1 [no object, with adverbial] walk by dragging one’s feet along or without lifting them fully from the ground:I stepped into my skis and shuffled to the edge of the steep slope (as adjective shuffling)she heard Gran’s shuffling steps
shift one’s position while sitting or move one’s feet while standing, typically because of boredom, nervousness, or embarrassment:Christine shuffled uneasily in her chair [with object]:Ben shuffled his feet in the awkward silence
[with object] (shuffle something into) put part of one’s body into (an item of clothing), typically in a clumsy way:she shuffled her feet into a pair of shoes
2 [with object] rearrange (a pack of cards) by sliding them over each other quickly:he shuffled the cards and cut the deck [no object]:anybody who has played skat with my gran knows how to shuffle without dropping the cards
move (people or things) around so as to occupy different positions or to be in a different order:my father shuffled his money around various building societiesshe shuffled her papers into a neat pilethe selectors have been shuffling their resources in recent matches
play or arrange (tracks on a music player) in a random order:the control lets you shuffle or skip songs by flicking the phone with your wrist
[no object] (shuffle through) sort or look through (a number of things) hurriedly:he shuffled through the papers
3 [with object] (shuffle something off) get out of or avoid a responsibility or obligation:some hospitals can shuffle off their responsibilities by claiming to have no suitable facilities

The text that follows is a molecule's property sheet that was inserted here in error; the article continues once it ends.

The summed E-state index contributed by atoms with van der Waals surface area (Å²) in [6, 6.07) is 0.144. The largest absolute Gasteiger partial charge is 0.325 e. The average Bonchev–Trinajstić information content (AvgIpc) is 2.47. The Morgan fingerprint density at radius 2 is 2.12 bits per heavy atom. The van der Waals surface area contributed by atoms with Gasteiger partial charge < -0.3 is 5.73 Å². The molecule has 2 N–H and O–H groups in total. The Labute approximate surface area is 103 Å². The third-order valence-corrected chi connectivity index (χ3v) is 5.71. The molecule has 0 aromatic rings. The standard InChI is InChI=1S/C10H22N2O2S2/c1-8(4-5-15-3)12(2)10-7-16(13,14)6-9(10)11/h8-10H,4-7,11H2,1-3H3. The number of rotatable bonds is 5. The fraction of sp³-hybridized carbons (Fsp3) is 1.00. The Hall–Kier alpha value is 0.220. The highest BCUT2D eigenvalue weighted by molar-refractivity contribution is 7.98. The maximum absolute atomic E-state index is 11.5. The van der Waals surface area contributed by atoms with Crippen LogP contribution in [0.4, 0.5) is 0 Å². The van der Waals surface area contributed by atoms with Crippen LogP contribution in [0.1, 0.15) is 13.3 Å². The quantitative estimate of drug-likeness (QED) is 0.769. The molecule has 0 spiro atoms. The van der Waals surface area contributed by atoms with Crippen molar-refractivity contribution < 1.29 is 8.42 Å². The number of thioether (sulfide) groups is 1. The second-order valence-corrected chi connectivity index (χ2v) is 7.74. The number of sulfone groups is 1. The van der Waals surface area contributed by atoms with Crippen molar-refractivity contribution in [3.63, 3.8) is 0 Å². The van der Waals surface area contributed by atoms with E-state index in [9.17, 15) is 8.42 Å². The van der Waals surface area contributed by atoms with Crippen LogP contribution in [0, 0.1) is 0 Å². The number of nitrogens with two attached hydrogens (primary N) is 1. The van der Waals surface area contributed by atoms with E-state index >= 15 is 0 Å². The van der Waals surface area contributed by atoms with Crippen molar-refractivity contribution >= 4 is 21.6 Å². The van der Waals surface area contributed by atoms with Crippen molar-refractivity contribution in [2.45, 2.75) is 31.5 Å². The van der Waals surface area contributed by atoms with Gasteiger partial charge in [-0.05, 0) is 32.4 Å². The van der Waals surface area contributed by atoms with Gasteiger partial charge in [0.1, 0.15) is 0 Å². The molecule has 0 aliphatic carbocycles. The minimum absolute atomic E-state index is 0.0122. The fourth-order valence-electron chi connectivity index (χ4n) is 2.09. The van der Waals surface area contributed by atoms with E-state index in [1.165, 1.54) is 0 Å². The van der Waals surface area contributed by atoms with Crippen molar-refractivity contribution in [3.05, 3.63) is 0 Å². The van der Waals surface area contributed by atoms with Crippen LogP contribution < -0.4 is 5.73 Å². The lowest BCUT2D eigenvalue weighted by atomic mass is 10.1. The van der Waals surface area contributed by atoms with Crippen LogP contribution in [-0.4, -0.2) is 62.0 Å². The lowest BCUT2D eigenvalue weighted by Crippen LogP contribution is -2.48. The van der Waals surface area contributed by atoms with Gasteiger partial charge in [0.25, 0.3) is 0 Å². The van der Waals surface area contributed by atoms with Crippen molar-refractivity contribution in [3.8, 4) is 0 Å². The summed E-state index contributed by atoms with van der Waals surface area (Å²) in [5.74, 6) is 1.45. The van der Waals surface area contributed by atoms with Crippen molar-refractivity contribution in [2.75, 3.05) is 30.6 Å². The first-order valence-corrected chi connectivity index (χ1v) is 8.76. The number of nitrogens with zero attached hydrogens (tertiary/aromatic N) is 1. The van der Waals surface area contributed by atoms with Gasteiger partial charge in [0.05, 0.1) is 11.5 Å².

[no object] archaic behave in a shifty or evasive manner:Mr Milles did not frankly own it, but seem’d to shuffle about it
[no object] (shuffle out of) archaic get out of (a difficult situation) in an underhand way:he shuffles out of the consequences by vague charges of undue influence
1 [in singular] a shuffling movement, walk, or sound:there was a shuffle of approaching feet
a quick dragging or scraping movement of the feet in dancing:Violet tried on a top hat and did a brief vaudeville shuffle
a dance performed with quick dragging or scraping movements of the feet.
a piece of music for or in the style of a shuffle: [mass noun]:it’s the usual blend of boogie, shuffle, and ballad
a rhythmic motif based on a shuffle dance step and typical of early jazz, consisting of alternating crotchets and quavers in a triplet pattern.
2an act of shuffling a pack of cards:the discard is removed from the deck until the next shuffle
a change of order or relative positions; a reshuffle:the Prime Minister may have to consider a cabinet shuffle in the spring
a facility on a music player for playing tracks in an arbitrary order:I had my iPod on shuffle and ‘Eleanor Rigby’ just happened to begin playing [as modifier]:a shuffle facility
3 archaic a piece of equivocation or subterfuge.
be (or get) lost in the shuffle
North American informal be overlooked or missed in a confused or crowded situation:a more established sport that sometimes gets lost in the shuffle is team handball